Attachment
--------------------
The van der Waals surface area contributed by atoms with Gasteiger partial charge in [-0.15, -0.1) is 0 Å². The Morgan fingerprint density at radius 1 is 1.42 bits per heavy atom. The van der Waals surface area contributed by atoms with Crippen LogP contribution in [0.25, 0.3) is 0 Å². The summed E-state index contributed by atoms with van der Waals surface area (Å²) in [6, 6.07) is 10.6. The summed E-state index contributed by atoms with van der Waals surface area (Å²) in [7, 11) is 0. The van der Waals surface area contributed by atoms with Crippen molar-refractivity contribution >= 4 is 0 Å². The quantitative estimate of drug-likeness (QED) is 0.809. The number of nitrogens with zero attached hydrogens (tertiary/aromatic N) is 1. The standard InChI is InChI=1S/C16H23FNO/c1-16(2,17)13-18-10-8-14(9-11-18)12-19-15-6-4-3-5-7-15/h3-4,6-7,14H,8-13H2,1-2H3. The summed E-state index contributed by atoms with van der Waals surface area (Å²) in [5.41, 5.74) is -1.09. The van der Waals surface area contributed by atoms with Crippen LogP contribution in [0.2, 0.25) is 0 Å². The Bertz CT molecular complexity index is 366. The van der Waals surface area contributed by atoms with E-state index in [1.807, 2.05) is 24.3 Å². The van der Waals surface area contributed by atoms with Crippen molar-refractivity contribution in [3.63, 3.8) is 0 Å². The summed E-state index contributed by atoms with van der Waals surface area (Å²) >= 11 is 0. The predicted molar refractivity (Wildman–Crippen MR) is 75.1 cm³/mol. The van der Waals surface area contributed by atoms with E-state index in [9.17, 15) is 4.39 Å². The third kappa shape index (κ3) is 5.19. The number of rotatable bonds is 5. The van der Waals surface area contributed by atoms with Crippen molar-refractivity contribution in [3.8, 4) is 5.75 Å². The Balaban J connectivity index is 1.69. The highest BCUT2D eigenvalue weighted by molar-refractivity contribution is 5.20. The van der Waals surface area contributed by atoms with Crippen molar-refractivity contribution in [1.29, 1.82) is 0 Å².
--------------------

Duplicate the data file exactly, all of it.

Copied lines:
The van der Waals surface area contributed by atoms with Gasteiger partial charge in [-0.15, -0.1) is 0 Å². The Morgan fingerprint density at radius 1 is 1.42 bits per heavy atom. The van der Waals surface area contributed by atoms with Crippen LogP contribution in [0.25, 0.3) is 0 Å². The summed E-state index contributed by atoms with van der Waals surface area (Å²) in [6, 6.07) is 10.6. The summed E-state index contributed by atoms with van der Waals surface area (Å²) in [7, 11) is 0. The van der Waals surface area contributed by atoms with Crippen molar-refractivity contribution >= 4 is 0 Å². The quantitative estimate of drug-likeness (QED) is 0.809. The number of nitrogens with zero attached hydrogens (tertiary/aromatic N) is 1. The standard InChI is InChI=1S/C16H23FNO/c1-16(2,17)13-18-10-8-14(9-11-18)12-19-15-6-4-3-5-7-15/h3-4,6-7,14H,8-13H2,1-2H3. The summed E-state index contributed by atoms with van der Waals surface area (Å²) in [5.41, 5.74) is -1.09. The van der Waals surface area contributed by atoms with Crippen LogP contribution in [0.2, 0.25) is 0 Å². The Bertz CT molecular complexity index is 366. The van der Waals surface area contributed by atoms with E-state index in [1.807, 2.05) is 24.3 Å². The van der Waals surface area contributed by atoms with Crippen molar-refractivity contribution in [3.63, 3.8) is 0 Å². The summed E-state index contributed by atoms with van der Waals surface area (Å²) >= 11 is 0. The predicted molar refractivity (Wildman–Crippen MR) is 75.1 cm³/mol. The van der Waals surface area contributed by atoms with E-state index in [9.17, 15) is 4.39 Å². The third kappa shape index (κ3) is 5.19. The number of rotatable bonds is 5. The van der Waals surface area contributed by atoms with Crippen molar-refractivity contribution in [3.8, 4) is 5.75 Å². The Balaban J connectivity index is 1.69. The highest BCUT2D eigenvalue weighted by molar-refractivity contribution is 5.20. The van der Waals surface area contributed by atoms with Crippen molar-refractivity contribution in [1.29, 1.82) is 0 Å².